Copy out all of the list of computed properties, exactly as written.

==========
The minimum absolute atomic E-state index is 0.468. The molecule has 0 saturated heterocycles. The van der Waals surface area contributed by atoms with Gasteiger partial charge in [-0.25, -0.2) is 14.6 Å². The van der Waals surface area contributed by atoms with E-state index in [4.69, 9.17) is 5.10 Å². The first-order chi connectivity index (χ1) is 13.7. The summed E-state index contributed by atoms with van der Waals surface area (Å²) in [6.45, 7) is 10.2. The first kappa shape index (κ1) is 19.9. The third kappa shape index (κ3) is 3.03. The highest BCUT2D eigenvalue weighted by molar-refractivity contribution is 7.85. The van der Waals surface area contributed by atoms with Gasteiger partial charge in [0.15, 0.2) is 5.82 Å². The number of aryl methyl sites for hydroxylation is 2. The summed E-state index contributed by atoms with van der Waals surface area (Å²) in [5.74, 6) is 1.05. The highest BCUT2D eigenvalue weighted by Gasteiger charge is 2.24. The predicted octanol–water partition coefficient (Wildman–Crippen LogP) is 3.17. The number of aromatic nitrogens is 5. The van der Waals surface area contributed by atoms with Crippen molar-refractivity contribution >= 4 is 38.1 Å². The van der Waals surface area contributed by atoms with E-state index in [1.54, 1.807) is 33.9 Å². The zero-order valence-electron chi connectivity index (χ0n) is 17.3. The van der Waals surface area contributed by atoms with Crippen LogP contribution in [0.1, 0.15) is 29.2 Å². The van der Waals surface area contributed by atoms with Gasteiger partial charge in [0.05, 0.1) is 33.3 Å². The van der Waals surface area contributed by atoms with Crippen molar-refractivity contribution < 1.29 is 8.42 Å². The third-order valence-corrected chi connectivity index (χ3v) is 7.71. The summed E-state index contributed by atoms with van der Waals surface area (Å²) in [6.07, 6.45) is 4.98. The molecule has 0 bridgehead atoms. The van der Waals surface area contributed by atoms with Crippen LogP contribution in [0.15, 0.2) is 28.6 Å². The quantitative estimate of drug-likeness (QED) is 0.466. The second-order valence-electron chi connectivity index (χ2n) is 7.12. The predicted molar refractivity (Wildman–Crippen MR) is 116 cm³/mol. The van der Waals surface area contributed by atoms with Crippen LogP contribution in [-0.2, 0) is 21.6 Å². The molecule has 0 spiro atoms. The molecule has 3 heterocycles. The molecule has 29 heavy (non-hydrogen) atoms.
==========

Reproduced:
The minimum absolute atomic E-state index is 0.468. The molecule has 0 saturated heterocycles. The van der Waals surface area contributed by atoms with Gasteiger partial charge in [-0.25, -0.2) is 14.6 Å². The van der Waals surface area contributed by atoms with E-state index in [4.69, 9.17) is 5.10 Å². The first-order chi connectivity index (χ1) is 13.7. The summed E-state index contributed by atoms with van der Waals surface area (Å²) in [6.45, 7) is 10.2. The first kappa shape index (κ1) is 19.9. The third kappa shape index (κ3) is 3.03. The highest BCUT2D eigenvalue weighted by molar-refractivity contribution is 7.85. The van der Waals surface area contributed by atoms with Gasteiger partial charge in [0.15, 0.2) is 5.82 Å². The number of aryl methyl sites for hydroxylation is 2. The summed E-state index contributed by atoms with van der Waals surface area (Å²) in [5.74, 6) is 1.05. The highest BCUT2D eigenvalue weighted by Gasteiger charge is 2.24. The predicted octanol–water partition coefficient (Wildman–Crippen LogP) is 3.17. The number of aromatic nitrogens is 5. The van der Waals surface area contributed by atoms with Crippen molar-refractivity contribution >= 4 is 38.1 Å². The van der Waals surface area contributed by atoms with E-state index in [1.54, 1.807) is 33.9 Å². The zero-order valence-electron chi connectivity index (χ0n) is 17.3. The van der Waals surface area contributed by atoms with Crippen LogP contribution in [0.1, 0.15) is 29.2 Å². The van der Waals surface area contributed by atoms with Gasteiger partial charge in [0.05, 0.1) is 33.3 Å². The van der Waals surface area contributed by atoms with Crippen molar-refractivity contribution < 1.29 is 8.42 Å². The third-order valence-corrected chi connectivity index (χ3v) is 7.71. The summed E-state index contributed by atoms with van der Waals surface area (Å²) in [6.07, 6.45) is 4.98. The molecule has 0 bridgehead atoms. The van der Waals surface area contributed by atoms with Crippen LogP contribution in [0.15, 0.2) is 28.6 Å². The quantitative estimate of drug-likeness (QED) is 0.466. The second-order valence-electron chi connectivity index (χ2n) is 7.12. The predicted molar refractivity (Wildman–Crippen MR) is 116 cm³/mol. The van der Waals surface area contributed by atoms with Crippen LogP contribution in [-0.2, 0) is 21.6 Å². The molecule has 0 spiro atoms. The molecule has 3 heterocycles. The molecule has 29 heavy (non-hydrogen) atoms.